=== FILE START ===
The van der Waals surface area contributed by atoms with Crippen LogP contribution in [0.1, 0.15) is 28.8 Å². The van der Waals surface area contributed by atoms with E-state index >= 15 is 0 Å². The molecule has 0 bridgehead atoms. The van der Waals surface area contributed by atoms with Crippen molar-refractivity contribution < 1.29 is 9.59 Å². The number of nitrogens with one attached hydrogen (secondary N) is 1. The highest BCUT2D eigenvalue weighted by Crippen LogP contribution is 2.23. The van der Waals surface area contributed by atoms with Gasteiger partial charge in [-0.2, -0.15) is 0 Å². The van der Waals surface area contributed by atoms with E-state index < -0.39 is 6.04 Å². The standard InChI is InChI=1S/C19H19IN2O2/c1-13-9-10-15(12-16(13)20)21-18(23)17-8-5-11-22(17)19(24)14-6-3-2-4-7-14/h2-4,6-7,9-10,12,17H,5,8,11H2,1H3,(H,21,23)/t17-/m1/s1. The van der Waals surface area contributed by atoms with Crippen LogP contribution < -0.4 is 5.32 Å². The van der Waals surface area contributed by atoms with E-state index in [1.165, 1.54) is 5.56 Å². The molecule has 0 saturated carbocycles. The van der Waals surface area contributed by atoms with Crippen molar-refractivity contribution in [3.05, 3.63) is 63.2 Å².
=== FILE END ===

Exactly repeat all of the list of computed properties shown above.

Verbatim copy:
The van der Waals surface area contributed by atoms with Crippen LogP contribution in [0.1, 0.15) is 28.8 Å². The van der Waals surface area contributed by atoms with E-state index >= 15 is 0 Å². The molecule has 0 bridgehead atoms. The van der Waals surface area contributed by atoms with Crippen molar-refractivity contribution < 1.29 is 9.59 Å². The number of nitrogens with one attached hydrogen (secondary N) is 1. The highest BCUT2D eigenvalue weighted by Crippen LogP contribution is 2.23. The van der Waals surface area contributed by atoms with Gasteiger partial charge in [-0.2, -0.15) is 0 Å². The van der Waals surface area contributed by atoms with E-state index < -0.39 is 6.04 Å². The standard InChI is InChI=1S/C19H19IN2O2/c1-13-9-10-15(12-16(13)20)21-18(23)17-8-5-11-22(17)19(24)14-6-3-2-4-7-14/h2-4,6-7,9-10,12,17H,5,8,11H2,1H3,(H,21,23)/t17-/m1/s1. The van der Waals surface area contributed by atoms with Crippen LogP contribution < -0.4 is 5.32 Å². The van der Waals surface area contributed by atoms with E-state index in [1.165, 1.54) is 5.56 Å². The molecule has 0 saturated carbocycles. The van der Waals surface area contributed by atoms with Crippen molar-refractivity contribution in [3.05, 3.63) is 63.2 Å².